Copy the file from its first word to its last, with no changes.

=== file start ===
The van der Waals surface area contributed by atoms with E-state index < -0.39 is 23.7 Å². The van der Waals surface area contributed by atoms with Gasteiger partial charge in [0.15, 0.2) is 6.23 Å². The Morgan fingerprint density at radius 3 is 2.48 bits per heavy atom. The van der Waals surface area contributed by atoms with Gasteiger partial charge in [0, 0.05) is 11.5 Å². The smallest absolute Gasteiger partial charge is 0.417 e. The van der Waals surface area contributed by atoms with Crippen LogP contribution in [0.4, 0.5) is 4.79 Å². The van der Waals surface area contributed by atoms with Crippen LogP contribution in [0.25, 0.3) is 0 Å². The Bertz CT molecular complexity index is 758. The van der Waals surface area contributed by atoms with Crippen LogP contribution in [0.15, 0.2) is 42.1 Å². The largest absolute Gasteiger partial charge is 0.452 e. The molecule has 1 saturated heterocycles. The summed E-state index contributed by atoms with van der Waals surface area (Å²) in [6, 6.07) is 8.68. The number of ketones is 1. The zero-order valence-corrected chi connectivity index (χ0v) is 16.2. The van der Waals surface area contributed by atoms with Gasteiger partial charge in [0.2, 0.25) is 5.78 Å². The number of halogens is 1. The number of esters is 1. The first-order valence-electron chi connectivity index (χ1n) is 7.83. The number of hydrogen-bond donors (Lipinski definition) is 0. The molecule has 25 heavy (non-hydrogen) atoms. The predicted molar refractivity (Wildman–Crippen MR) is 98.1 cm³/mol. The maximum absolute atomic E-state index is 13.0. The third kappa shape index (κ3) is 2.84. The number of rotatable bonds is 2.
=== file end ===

The van der Waals surface area contributed by atoms with E-state index < -0.39 is 23.7 Å². The van der Waals surface area contributed by atoms with Gasteiger partial charge in [0.15, 0.2) is 6.23 Å². The Morgan fingerprint density at radius 3 is 2.48 bits per heavy atom. The van der Waals surface area contributed by atoms with Gasteiger partial charge in [0, 0.05) is 11.5 Å². The smallest absolute Gasteiger partial charge is 0.417 e. The van der Waals surface area contributed by atoms with Crippen LogP contribution in [0.4, 0.5) is 4.79 Å². The van der Waals surface area contributed by atoms with Crippen LogP contribution in [0.25, 0.3) is 0 Å². The Bertz CT molecular complexity index is 758. The van der Waals surface area contributed by atoms with Crippen LogP contribution in [0.15, 0.2) is 42.1 Å². The largest absolute Gasteiger partial charge is 0.452 e. The molecule has 1 saturated heterocycles. The summed E-state index contributed by atoms with van der Waals surface area (Å²) in [6, 6.07) is 8.68. The number of ketones is 1. The zero-order valence-corrected chi connectivity index (χ0v) is 16.2. The van der Waals surface area contributed by atoms with Gasteiger partial charge in [0.2, 0.25) is 5.78 Å². The number of halogens is 1. The number of esters is 1. The first-order valence-electron chi connectivity index (χ1n) is 7.83. The number of hydrogen-bond donors (Lipinski definition) is 0. The molecule has 25 heavy (non-hydrogen) atoms. The predicted molar refractivity (Wildman–Crippen MR) is 98.1 cm³/mol. The maximum absolute atomic E-state index is 13.0. The third kappa shape index (κ3) is 2.84. The number of rotatable bonds is 2.